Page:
Frequently Asked Questions: Zoning & Land Use
What if my property contains wetlands?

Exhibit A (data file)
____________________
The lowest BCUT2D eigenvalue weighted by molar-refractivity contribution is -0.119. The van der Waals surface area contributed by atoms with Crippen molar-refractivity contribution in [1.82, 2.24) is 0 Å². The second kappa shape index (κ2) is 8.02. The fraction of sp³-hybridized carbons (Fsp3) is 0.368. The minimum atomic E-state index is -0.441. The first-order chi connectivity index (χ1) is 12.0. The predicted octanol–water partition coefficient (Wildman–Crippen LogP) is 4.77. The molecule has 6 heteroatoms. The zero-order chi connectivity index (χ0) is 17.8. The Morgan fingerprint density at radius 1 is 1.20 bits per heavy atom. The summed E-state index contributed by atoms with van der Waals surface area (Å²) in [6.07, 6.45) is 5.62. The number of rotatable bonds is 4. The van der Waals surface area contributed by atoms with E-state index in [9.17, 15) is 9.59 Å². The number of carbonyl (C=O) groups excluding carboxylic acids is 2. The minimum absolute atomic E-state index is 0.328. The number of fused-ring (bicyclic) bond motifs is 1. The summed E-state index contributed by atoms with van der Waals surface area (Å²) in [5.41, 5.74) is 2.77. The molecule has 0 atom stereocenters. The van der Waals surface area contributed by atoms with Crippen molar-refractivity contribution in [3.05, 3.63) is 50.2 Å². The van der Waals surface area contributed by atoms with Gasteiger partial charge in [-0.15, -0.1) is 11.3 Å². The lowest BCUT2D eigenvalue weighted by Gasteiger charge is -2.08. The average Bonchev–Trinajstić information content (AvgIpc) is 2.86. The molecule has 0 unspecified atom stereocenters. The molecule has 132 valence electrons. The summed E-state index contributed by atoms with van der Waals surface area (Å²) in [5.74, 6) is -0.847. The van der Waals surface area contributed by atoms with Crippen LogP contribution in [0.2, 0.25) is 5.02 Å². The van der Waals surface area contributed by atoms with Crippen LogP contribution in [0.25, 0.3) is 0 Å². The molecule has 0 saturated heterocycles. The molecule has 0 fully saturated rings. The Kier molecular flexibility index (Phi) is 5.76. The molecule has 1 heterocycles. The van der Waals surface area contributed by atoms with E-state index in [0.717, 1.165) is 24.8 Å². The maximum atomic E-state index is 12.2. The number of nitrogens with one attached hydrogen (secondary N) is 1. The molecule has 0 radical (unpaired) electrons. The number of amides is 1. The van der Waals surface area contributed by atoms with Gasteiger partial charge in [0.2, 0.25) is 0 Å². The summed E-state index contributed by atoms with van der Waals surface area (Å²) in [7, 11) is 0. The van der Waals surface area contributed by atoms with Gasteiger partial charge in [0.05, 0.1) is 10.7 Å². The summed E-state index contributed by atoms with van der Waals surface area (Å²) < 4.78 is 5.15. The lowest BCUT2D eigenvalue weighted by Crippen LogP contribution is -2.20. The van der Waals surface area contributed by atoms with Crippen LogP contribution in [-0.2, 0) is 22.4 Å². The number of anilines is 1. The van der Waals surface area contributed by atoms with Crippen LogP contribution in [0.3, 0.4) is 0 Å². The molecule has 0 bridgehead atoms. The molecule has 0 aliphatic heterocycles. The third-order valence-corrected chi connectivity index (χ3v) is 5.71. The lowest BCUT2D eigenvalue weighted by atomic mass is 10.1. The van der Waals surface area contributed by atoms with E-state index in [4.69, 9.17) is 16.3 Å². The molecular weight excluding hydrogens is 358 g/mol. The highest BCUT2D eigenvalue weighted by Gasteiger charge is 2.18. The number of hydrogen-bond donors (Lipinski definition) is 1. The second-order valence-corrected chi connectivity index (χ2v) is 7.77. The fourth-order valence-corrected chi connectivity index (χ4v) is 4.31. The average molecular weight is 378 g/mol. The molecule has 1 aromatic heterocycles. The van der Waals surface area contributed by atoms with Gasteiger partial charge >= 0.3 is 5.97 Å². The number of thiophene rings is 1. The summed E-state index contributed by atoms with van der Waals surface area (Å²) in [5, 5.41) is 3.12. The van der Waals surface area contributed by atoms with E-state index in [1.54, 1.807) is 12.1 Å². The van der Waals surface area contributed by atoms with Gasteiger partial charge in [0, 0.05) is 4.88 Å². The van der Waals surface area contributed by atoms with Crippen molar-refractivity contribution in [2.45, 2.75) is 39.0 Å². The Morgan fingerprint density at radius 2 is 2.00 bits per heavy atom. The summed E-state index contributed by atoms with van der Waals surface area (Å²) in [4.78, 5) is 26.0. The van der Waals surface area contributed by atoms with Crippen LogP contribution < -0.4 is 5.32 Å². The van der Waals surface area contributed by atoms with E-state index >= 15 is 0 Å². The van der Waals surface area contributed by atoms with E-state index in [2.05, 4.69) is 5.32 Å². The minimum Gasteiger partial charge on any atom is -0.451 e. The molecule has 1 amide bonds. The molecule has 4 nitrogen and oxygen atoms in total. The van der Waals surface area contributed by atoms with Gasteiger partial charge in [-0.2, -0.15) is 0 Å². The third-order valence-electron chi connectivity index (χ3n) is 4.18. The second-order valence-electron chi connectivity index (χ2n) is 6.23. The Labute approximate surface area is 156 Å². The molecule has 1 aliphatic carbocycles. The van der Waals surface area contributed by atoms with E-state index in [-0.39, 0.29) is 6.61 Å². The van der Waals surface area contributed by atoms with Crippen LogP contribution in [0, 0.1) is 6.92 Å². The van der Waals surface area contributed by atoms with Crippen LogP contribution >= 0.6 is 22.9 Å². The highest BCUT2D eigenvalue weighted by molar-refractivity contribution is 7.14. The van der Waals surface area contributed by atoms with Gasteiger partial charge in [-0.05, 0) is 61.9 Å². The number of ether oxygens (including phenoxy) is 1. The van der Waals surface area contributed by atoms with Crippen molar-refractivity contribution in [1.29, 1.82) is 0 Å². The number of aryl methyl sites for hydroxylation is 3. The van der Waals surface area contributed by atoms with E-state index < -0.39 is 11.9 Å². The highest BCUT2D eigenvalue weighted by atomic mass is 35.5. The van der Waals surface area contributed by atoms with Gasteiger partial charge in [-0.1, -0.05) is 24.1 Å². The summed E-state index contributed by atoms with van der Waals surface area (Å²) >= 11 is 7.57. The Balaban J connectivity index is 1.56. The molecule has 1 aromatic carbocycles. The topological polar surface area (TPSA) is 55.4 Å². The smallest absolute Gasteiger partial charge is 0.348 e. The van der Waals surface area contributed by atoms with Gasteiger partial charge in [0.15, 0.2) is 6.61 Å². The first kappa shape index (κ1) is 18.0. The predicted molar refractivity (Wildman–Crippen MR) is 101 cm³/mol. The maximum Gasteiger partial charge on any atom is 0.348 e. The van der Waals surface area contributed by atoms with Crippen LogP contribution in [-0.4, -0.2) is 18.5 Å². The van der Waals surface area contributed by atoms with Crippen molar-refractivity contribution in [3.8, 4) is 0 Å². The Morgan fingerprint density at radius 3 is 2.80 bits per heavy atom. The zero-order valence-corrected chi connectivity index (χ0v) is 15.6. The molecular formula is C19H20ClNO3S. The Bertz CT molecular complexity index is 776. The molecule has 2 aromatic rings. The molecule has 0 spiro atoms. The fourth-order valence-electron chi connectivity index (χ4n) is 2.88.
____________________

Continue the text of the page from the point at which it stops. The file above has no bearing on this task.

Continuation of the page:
You may not fill wetlands or alter them without going before your local conservation commission. That conservation commission has the authority to review your project and to determine if the wetlands will be affected. The commission’s authority extends for up to 100 feet or upland immediately adjacent to the wetlands, which is known as the buffer. If you meet the appropriate state standards and agree to minimize the effect on the wetlands, and in some cases create new wetlands in another area, so that the total amount of wetlands remains approximately the same, the conservation commission my issue, pursuant to state law, an order of conditions allowing this work to occur. The conservation commission, of course, may put special conditions on the work regulating your particular project. In addition, many communities have a local wetlands protection by-law or ordinance and also a Storm Water Management Permit by-law or ordinance. As an example, in many communities there is a 25 foot buffer zone that is immediately adjacent to any protected wetland area which is not allowed to be altered at all. Therefore, in addition to the state permit issued by the conservation commission, you would need a local permit as well. These would be accomplished at the same hearing. Finally, many communities require that if you alter more than a certain amount of property, whether it be wetlands or upland, typically 2500 square feet or more, then you must present your Storm Water Management plans to the conservation commission and have them issue a local permit on that issue.